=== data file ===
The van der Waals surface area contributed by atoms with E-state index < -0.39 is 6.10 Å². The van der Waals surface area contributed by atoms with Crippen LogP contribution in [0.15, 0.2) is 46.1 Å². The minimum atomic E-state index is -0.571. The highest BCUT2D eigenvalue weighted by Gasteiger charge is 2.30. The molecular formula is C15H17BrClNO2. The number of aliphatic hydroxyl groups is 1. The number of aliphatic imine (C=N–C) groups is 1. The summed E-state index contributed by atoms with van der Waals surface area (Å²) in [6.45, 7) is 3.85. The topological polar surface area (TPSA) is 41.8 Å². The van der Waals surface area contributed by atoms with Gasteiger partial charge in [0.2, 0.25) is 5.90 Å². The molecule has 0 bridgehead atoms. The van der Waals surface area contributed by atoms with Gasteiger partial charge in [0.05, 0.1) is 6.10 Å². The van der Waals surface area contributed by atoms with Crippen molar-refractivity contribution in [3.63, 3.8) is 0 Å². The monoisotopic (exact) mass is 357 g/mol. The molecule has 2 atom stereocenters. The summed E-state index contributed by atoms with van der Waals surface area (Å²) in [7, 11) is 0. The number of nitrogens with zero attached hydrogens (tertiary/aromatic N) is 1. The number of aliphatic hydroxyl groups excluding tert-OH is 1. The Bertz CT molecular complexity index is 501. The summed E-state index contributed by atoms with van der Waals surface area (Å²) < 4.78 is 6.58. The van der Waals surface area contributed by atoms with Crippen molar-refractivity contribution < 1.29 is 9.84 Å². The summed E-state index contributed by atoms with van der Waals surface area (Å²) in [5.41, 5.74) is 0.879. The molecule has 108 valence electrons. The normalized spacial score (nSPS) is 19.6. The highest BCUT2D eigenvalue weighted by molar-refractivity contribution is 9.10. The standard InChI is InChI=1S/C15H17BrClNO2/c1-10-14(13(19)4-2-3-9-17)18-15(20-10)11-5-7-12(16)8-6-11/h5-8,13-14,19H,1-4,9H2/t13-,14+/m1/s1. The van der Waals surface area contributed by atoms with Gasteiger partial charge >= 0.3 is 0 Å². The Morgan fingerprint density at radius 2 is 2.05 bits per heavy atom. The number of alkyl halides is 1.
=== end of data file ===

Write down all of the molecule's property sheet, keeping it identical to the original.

The van der Waals surface area contributed by atoms with E-state index < -0.39 is 6.10 Å². The van der Waals surface area contributed by atoms with Crippen LogP contribution in [0.15, 0.2) is 46.1 Å². The minimum atomic E-state index is -0.571. The highest BCUT2D eigenvalue weighted by Gasteiger charge is 2.30. The molecular formula is C15H17BrClNO2. The number of aliphatic hydroxyl groups is 1. The number of aliphatic imine (C=N–C) groups is 1. The summed E-state index contributed by atoms with van der Waals surface area (Å²) in [6.45, 7) is 3.85. The topological polar surface area (TPSA) is 41.8 Å². The van der Waals surface area contributed by atoms with Gasteiger partial charge in [0.2, 0.25) is 5.90 Å². The molecule has 0 bridgehead atoms. The van der Waals surface area contributed by atoms with Gasteiger partial charge in [0.05, 0.1) is 6.10 Å². The van der Waals surface area contributed by atoms with Crippen molar-refractivity contribution in [3.63, 3.8) is 0 Å². The monoisotopic (exact) mass is 357 g/mol. The molecule has 2 atom stereocenters. The summed E-state index contributed by atoms with van der Waals surface area (Å²) in [7, 11) is 0. The number of nitrogens with zero attached hydrogens (tertiary/aromatic N) is 1. The number of aliphatic hydroxyl groups excluding tert-OH is 1. The Bertz CT molecular complexity index is 501. The summed E-state index contributed by atoms with van der Waals surface area (Å²) < 4.78 is 6.58. The van der Waals surface area contributed by atoms with Crippen molar-refractivity contribution < 1.29 is 9.84 Å². The summed E-state index contributed by atoms with van der Waals surface area (Å²) in [5.41, 5.74) is 0.879. The molecule has 108 valence electrons. The normalized spacial score (nSPS) is 19.6. The highest BCUT2D eigenvalue weighted by molar-refractivity contribution is 9.10. The standard InChI is InChI=1S/C15H17BrClNO2/c1-10-14(13(19)4-2-3-9-17)18-15(20-10)11-5-7-12(16)8-6-11/h5-8,13-14,19H,1-4,9H2/t13-,14+/m1/s1. The van der Waals surface area contributed by atoms with Gasteiger partial charge >= 0.3 is 0 Å². The Morgan fingerprint density at radius 2 is 2.05 bits per heavy atom. The number of alkyl halides is 1.